It’s similar to when people say, “Well, you can believe that if you want,” as if believing and thinking all come down to how you feel you WANT to believe and think. Dale not only WANTS to believe and think this way, he wants US TO WANT to as well (the fact that we don’t want to is slightly disturbing, as their “thinking” is entirely informed by feeling/wanting, so that is recast in their minds as “you don’t want to accept X”). It’s the irrationist’s correlation to peer review–evangelism. If you can only get the other person to agree with your irrationalism, then that “proves” you are right. Disagreeing based on evidence and reason doesn’t count (to them) because “X” is the source of evidence and reason, so evidence and reason can never contradict “X”…even when it does.

  48. says

    That’s probably why so many people dismiss people like him as a troll or poe.

    It’s like saying that he’s made of antimatter.

    “What? That’s dumb. If he was, he’d have exploded from the surrounding matter. Clearly he’s just delusional.”

  49. Bernard says

    “It seems that once you decide to believe, your faith becomes more precious than truth, more real than reality”. (Heda Margolius Kovaly).

  50. Dorkman says

    If I may make a humble Monday morning quarterback suggestion — when you get one of these guys running off a script, instead of letting them just move on to another question after you’ve taken the time to answer one as thoroughly as you have, you should make them demonstrate that they heard and understand the answer you just gave and can rephrase it in their own words. If they can’t do that, they don’t get to ask another question.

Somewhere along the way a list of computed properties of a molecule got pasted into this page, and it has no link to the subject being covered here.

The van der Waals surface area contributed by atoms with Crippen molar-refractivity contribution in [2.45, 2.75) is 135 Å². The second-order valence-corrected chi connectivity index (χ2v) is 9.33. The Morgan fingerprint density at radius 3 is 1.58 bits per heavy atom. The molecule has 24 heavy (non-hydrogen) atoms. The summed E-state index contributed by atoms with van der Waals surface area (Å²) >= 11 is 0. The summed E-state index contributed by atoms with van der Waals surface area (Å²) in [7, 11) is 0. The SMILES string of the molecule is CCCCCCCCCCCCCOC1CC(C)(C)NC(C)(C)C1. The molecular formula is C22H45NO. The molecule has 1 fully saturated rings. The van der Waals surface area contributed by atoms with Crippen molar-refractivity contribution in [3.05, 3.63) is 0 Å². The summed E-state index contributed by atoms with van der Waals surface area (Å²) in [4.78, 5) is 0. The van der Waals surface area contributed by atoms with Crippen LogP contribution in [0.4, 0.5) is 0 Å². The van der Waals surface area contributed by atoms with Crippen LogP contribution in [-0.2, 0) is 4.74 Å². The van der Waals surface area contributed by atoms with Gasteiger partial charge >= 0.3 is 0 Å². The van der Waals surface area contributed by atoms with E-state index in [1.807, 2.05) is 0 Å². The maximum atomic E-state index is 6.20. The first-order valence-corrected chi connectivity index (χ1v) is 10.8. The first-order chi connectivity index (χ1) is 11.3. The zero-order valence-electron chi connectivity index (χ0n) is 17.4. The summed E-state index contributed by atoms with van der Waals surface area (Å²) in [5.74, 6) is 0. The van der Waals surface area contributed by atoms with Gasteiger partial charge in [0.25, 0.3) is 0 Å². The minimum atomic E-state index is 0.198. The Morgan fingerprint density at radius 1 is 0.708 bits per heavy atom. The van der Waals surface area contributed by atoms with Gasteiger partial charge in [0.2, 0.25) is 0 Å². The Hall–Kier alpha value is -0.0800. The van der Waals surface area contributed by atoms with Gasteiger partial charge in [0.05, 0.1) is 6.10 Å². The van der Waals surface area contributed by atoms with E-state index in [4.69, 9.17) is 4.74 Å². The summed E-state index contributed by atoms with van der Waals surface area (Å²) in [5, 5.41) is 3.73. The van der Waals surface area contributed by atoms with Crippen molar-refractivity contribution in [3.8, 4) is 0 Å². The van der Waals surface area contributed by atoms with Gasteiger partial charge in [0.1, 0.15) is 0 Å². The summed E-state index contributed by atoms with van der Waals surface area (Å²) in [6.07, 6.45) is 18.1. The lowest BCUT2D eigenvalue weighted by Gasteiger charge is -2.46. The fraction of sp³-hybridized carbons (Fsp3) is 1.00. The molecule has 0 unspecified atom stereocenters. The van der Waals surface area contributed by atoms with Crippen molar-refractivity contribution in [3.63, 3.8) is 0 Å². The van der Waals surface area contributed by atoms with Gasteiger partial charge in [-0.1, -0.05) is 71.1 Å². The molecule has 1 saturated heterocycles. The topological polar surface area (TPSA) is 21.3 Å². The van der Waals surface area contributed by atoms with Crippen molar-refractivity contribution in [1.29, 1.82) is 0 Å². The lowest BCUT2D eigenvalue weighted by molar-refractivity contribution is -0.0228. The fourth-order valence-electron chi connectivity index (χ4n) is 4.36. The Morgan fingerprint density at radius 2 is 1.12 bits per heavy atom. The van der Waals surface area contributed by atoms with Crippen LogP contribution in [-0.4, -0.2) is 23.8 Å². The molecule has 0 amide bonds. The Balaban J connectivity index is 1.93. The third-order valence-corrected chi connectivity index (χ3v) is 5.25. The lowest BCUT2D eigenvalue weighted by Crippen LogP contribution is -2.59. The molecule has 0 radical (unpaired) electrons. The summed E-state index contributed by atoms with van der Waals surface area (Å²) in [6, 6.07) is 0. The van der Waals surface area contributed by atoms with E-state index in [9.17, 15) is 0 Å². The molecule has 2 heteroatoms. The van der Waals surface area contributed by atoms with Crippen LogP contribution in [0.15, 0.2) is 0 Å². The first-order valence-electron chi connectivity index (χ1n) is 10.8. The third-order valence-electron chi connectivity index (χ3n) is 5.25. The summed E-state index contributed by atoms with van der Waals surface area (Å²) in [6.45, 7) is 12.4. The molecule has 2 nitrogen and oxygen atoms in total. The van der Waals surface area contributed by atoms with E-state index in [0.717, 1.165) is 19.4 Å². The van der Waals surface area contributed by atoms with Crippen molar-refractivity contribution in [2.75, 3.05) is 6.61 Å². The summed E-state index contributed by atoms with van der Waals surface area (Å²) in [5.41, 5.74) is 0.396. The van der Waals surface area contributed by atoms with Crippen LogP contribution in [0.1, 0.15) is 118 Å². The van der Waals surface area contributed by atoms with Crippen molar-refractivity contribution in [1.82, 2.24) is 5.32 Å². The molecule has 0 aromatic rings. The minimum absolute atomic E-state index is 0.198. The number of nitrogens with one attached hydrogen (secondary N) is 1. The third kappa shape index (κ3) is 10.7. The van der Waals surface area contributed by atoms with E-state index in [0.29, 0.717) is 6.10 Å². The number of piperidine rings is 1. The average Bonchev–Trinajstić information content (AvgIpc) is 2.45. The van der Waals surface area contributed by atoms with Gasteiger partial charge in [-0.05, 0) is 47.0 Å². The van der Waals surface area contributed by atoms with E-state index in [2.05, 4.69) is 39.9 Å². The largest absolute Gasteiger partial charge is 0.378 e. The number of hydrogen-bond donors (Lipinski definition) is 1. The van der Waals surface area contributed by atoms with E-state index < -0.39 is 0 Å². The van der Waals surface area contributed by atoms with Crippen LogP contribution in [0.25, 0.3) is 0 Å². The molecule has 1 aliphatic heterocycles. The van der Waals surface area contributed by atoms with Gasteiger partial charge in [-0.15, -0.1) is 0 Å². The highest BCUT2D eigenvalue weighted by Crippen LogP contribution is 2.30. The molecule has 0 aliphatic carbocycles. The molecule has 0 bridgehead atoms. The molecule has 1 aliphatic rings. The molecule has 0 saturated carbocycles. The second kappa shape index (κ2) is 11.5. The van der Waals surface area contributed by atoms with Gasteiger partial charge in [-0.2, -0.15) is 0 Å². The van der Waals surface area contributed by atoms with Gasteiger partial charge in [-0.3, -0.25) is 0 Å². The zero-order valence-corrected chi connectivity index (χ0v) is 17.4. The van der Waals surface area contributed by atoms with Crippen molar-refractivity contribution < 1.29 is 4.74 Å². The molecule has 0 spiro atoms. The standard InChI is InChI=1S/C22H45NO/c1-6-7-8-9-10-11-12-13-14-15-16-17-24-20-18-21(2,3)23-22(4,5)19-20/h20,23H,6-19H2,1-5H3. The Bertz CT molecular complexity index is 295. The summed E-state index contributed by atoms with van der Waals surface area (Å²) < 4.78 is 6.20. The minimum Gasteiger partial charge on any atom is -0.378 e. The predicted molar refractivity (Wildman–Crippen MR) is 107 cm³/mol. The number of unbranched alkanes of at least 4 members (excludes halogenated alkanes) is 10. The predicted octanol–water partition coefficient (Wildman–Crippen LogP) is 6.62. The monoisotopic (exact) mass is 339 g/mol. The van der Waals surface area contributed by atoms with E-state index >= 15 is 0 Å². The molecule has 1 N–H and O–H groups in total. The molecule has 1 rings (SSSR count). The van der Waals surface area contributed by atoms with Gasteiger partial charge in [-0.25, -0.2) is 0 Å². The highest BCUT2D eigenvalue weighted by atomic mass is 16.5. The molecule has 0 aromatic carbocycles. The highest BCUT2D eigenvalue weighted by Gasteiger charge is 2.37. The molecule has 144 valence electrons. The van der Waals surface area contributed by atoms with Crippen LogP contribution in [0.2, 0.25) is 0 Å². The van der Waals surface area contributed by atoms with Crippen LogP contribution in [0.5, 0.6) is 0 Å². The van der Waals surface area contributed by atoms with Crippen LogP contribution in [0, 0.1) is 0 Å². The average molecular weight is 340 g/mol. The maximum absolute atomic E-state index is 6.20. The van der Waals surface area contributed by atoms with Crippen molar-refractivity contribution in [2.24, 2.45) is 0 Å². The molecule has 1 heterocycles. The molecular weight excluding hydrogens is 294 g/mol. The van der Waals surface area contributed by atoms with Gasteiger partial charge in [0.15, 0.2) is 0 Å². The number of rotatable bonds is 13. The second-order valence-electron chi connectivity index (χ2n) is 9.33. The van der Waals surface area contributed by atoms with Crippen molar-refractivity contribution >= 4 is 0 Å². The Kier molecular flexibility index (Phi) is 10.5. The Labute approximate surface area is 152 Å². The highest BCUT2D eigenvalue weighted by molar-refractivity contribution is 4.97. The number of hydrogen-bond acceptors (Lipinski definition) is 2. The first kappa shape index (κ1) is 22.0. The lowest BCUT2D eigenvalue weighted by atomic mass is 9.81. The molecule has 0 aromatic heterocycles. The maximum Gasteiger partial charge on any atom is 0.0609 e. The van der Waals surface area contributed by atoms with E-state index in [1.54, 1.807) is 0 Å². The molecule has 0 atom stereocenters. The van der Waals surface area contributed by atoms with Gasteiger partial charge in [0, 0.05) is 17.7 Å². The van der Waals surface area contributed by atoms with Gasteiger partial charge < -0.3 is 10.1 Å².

51. CompulsoryAccount7746 says

    they think/feel the object of their beliefs to be MORE REAL than anything else

    I’ve idly speculated something similar (can’t speak from experience)…

    The irony of conditioning someone to devalue everything that exists in favor of something imaginary, is for all practical purposes, winding up with a nihilist.

    Except, like Wile E. Coyote, it subjectively feels safe until there’s a risk of looking and recognizing the one thing that has ever mattered isn’t really there. And terror kicks in to stop thinking.

  52. Marella says

    Yeah, the accent was genuine, and typical of uneducated and not very bright Queenslanders. It was excruciating for me to listen to and I really can’t see what would be gained by continuing to let him on the show.

  53. curiosity says

    Speaking about Poes and whatnot: was Mark from Austin of a 2011 fame one or not?

  54. says

    I can also see how the “Lying for Jesus” thing arises – where it doesn’t matter to them what they do to get you to join the Jesus Fan Club, as long as it works.

    That’s where we get an “ends justifies the means” mentality is a lot of religious folk.

    It doesn’t matter why you believe, as long as you believe.

  55. Kazim says

    Yes, Mark was a fake. Most of that sordid story was laid out in this post, and more of it is revealed when Mark himself participates in the comments.

  56. jacobfromlost says

    Someone compiled all of “Mark’s” calls in a single vid (at least all of them I was aware of, and perhaps one I was not aware of). It’s interesting to me as an exercise to try to determine a faker, as we know Mark was one.


    I think there are clear differences between Mark and Dale, not the least of which is that Dale’s voice doesn’t change from call to call (he’s called other atheists and had “debates”, vids which can be tracked down online). The location Dale claims to live has never changed, and matches his accent. Dale has a very, very long set of internet trails that all lead back to him without any attempt to mask himself. And most importantly, Dale’s arguments don’t change. He makes the very same, very lame arguments everywhere.